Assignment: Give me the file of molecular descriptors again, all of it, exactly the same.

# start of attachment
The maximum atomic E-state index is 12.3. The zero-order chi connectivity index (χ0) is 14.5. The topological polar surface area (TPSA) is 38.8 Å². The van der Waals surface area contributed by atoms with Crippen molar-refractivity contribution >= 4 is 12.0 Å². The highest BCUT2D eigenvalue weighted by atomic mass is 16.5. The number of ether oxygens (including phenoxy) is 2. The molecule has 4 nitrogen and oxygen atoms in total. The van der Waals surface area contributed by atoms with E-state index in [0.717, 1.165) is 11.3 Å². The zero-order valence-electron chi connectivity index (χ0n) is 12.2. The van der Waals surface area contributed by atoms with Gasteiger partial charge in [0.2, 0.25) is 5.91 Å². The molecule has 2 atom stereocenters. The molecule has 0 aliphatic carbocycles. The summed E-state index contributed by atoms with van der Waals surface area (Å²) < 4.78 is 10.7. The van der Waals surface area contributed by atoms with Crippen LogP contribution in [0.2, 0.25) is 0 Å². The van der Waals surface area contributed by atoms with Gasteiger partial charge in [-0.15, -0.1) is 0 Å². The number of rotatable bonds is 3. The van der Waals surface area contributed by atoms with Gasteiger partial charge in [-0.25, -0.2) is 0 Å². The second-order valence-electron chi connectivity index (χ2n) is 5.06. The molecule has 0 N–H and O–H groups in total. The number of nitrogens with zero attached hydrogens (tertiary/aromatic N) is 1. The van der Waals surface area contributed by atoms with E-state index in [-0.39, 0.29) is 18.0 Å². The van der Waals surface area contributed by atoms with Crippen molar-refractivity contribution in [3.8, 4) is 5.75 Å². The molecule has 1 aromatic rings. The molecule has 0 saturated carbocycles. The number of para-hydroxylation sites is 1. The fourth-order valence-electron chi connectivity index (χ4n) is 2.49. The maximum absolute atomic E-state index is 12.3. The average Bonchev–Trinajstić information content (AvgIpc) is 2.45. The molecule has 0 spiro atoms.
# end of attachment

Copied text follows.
The maximum atomic E-state index is 12.3. The zero-order chi connectivity index (χ0) is 14.5. The topological polar surface area (TPSA) is 38.8 Å². The van der Waals surface area contributed by atoms with Crippen molar-refractivity contribution >= 4 is 12.0 Å². The highest BCUT2D eigenvalue weighted by atomic mass is 16.5. The number of ether oxygens (including phenoxy) is 2. The molecule has 4 nitrogen and oxygen atoms in total. The van der Waals surface area contributed by atoms with E-state index in [0.717, 1.165) is 11.3 Å². The zero-order valence-electron chi connectivity index (χ0n) is 12.2. The van der Waals surface area contributed by atoms with Gasteiger partial charge in [0.2, 0.25) is 5.91 Å². The molecule has 2 atom stereocenters. The molecule has 0 aliphatic carbocycles. The summed E-state index contributed by atoms with van der Waals surface area (Å²) < 4.78 is 10.7. The van der Waals surface area contributed by atoms with Crippen LogP contribution in [0.2, 0.25) is 0 Å². The van der Waals surface area contributed by atoms with Gasteiger partial charge in [-0.15, -0.1) is 0 Å². The number of rotatable bonds is 3. The van der Waals surface area contributed by atoms with Gasteiger partial charge in [-0.25, -0.2) is 0 Å². The second-order valence-electron chi connectivity index (χ2n) is 5.06. The molecule has 0 N–H and O–H groups in total. The number of nitrogens with zero attached hydrogens (tertiary/aromatic N) is 1. The van der Waals surface area contributed by atoms with E-state index in [-0.39, 0.29) is 18.0 Å². The van der Waals surface area contributed by atoms with Crippen molar-refractivity contribution in [3.8, 4) is 5.75 Å². The molecule has 1 aromatic rings. The molecule has 0 saturated carbocycles. The number of para-hydroxylation sites is 1. The fourth-order valence-electron chi connectivity index (χ4n) is 2.49. The maximum absolute atomic E-state index is 12.3. The average Bonchev–Trinajstić information content (AvgIpc) is 2.45. The molecule has 0 spiro atoms.